The critical convergence of biotechnology and the rise of catastrophic terrorist intent highlights the need for greater cooperation between the public and private sectors in the areas of public health and national security. We need to incorporate industry and government into a coordinated strategy to monitor and regulate the proliferation of the most sensitive biological technologies. This means that the Food and Drug Administration and the rest of the Department of Health and Human Services must realize that decisions made in the name of public health could well have an impact on U.S. national security.

For example, the FDA is considering the approval of drugs by foreign companies whose dual-use research is prohibited by U.S. law for U.S. companies on national security and other grounds. The proliferation of high-security biosafety laboratories has occurred without any apparent consideration of the added risk of dangerous biological substances being handled at more locations and by more researchers.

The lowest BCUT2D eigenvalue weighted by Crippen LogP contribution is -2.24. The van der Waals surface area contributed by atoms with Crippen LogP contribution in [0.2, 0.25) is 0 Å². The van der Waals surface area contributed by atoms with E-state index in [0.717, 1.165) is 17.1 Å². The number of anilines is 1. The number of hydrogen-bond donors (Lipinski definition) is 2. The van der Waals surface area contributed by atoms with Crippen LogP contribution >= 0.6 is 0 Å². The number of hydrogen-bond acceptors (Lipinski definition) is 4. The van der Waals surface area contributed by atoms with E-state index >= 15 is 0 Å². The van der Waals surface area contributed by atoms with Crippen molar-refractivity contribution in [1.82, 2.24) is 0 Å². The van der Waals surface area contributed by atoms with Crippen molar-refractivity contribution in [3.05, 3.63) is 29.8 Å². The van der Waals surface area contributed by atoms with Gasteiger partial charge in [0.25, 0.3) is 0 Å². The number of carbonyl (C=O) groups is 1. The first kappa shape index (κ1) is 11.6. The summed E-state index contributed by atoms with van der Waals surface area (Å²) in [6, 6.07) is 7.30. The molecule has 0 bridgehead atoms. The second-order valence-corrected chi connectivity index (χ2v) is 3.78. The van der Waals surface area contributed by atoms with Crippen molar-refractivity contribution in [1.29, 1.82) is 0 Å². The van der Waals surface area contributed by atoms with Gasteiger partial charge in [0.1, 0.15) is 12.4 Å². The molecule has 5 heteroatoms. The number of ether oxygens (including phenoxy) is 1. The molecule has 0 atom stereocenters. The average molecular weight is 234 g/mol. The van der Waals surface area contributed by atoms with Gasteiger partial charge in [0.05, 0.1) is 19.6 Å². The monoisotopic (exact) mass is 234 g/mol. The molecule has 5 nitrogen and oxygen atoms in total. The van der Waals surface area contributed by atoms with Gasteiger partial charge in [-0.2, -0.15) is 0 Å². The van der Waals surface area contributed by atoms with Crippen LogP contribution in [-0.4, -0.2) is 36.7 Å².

Similarly, the biotech and pharmaceutical industries should appreciate that they too have a stake in the nonproliferation of dual-use technologies – certainly for reasons of national security, but also as it impacts their bottom line if their technology becomes a security risk.

All parties need to begin exercising stricter control over their technologies and inculcate security concerns into their decision-making by taking the threat of biological weapons as seriously as the threat from nuclear weapons. Until that happens, we will all remain more susceptible than we should be to the next bioterrorist attack.

Brian D. Finlay, senior associate at the Henry L. Stimson Center in Washington, is an expert on nonproliferation of weapons of mass destruction. His e-mail is